You likely already follow Isaiah’s photo-a-day site, Yuty365.com, where he documents sights that are now part of our everyday life here. If not, you should as he keeps working away on those codes and (insert other computery term here) and it continues to improve and develop over time. Besides, knowing you’re watching will help hold him accountable to his “photo-a-day” promise.
Day 198 shows two big grins: one from me, and one from a new friend named Milanne. As the caption reads, it was a chance meeting on a double-decker bus that brought us together. I had just made the long solo trip back from the US after learning that Isaiah’s flights were cancelled. I borrowed some cash from Devin, a volunteer and friend, and made my way through drizzling rain to Asunción’s bus terminal and purchased my favorite seat: one in the front row on the top level.
I squeezed my huge backpack and many bags of groceries filled with things not available in our little town into the space reserved for me. I had a lot, so as I got settled, my bags took over not just my space but that of the seat next to me as well. A woman appeared, ticket in hand, and looked down at what must have been her seat, which was loaded up with bags of groceries as well as contents of my backpack as I dug around trying to locate those Sunbelt fudge-dipped granola bars I had personally imported from the States.
I looked up with a sheepish grin, proclaimed my apologies, and began to tidy up and get my stuff under control. She quickly said it was no problem and that she’d sit in the seat just across the aisle. If the ticket holder of that seat showed up, they would be welcome to sit with me.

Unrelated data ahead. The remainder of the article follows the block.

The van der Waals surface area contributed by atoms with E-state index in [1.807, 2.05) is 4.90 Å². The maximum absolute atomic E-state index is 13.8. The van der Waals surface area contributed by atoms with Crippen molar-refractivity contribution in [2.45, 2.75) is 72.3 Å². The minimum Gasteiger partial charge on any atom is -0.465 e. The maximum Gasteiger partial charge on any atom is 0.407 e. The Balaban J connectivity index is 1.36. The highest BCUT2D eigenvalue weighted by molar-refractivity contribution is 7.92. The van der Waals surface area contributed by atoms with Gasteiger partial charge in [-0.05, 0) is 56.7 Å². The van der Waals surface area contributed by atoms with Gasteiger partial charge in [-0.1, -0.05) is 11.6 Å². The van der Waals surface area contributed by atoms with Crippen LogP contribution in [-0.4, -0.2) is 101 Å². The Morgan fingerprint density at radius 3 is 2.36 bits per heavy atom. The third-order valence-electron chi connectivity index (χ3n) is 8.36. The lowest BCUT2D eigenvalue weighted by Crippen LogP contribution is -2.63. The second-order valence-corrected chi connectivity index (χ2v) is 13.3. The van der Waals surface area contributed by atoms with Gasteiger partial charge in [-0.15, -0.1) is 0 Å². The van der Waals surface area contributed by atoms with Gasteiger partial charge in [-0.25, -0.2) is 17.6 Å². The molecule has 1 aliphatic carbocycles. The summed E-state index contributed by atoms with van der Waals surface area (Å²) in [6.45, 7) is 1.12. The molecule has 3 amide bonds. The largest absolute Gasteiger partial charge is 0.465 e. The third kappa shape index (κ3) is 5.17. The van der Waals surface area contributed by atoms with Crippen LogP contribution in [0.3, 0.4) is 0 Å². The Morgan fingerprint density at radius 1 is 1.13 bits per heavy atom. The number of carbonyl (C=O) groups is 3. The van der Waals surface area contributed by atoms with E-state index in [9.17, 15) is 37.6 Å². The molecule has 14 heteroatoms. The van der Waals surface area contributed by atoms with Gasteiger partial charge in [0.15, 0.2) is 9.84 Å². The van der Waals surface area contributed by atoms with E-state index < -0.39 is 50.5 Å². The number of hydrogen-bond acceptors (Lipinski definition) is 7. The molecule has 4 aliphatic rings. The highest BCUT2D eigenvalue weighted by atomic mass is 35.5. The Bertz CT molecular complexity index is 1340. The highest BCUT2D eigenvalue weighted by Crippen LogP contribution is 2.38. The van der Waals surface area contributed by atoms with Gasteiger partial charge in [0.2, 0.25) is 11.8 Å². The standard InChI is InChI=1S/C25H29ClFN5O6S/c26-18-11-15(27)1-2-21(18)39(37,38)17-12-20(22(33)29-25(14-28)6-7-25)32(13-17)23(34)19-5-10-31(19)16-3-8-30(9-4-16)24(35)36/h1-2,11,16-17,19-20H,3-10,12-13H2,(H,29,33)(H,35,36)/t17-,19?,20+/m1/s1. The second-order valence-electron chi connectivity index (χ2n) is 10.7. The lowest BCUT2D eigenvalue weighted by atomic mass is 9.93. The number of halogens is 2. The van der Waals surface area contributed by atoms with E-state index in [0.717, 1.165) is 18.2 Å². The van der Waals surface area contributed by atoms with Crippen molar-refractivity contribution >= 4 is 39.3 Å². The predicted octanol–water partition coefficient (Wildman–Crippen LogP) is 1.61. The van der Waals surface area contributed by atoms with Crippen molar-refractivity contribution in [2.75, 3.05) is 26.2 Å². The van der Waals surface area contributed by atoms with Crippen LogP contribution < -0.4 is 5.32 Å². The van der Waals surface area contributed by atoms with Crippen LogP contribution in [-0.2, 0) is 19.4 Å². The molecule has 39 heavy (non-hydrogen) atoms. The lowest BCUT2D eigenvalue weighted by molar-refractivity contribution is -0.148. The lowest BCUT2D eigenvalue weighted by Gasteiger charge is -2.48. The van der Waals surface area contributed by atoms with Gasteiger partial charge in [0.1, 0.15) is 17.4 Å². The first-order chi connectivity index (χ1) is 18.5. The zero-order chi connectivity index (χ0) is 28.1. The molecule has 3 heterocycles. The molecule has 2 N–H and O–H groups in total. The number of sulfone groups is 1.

Just as I was getting the last of my mess tucked away, in walks a fellow natural blond who sits in the seat next to me. Now this was a bit rare. I didn’t recognize her as another Peace Corps volunteer and tourists and backpackers are honestly few and far between.
We began talking a bit in Spanish. She told me she was just beginning to learn the language, and I was in the process of taking mine off the shelf to dust it after three weeks of no use. Soon enough we discovered we both knew English, switched to that, and chatted most of the 7-hour bus ride.
She was Milanne, a student from the Netherlands who arrived in Paraguay only two weeks prior to conduct interviews with soy farmers, research, and write a thesis on her findings. She was heading to San Pedro del Paraná for the first time, wasn’t sure where that was exactly, and would live with a family she didn’t there for the next five weeks.
San Pedro is a stop about 45 minutes before Yuty, so I told her to get comfy since it would be awhile. She was friendly, down-to-earth, and seemed to be handling the changes and unknowns of her position in Paraguay all in stride.
Before she got off the bus in her new town, we exchanged numbers and I invited her to visit Yuty someday. A week or so later, our plans were made and I opened up our painted green gate and welcomed her into our home. She met Isaiah for the first time and we found we already knew quite a lot about each other from our time of chatting on the bus.
She was relaxed and speaks perfect English, and was happy to have a break in her Spanish-learning. We drank tereré and gave her a walking tour of our town. We made homemade tortillas together and although she said it was her first time, she rolled them out for burritos like a real pro. Our friend Igor came over for supper and when he glanced back and saw Milanne in the kitchen, we heard him ask Isaiah if we had a guest.
Without missing a beat, Isaiah said that no, “Allison just grew her hair out again while we were in the States.” After a moment of hesitation and thinking, Igor laughed and Isaiah joined in, explaining truthfully that we did have a guest and introducing Igor to our new friend. It was back to Spanish for the group and I was impressed with how well Milanne could follow along. She had only begun learning a few weeks before!
We all finished cooking and preparing the meal and then enjoyed the big burritos with gusto. Though satisfied, we dove in and enjoyed a chocolate cake I baked for the occasion as well and washed it down with tea. I couldn’t help but smile as I looked at the people who sat around our little painted table on our back porch. A man from Paraguay, a student from the Netherlands, and a couple from the midwest USA gathered and eating and laughing and joking in languages not necessarily their first. Thank you, Peace Corps, for this opportunity that makes experiences like that night a thing of not-so-rare occurrence.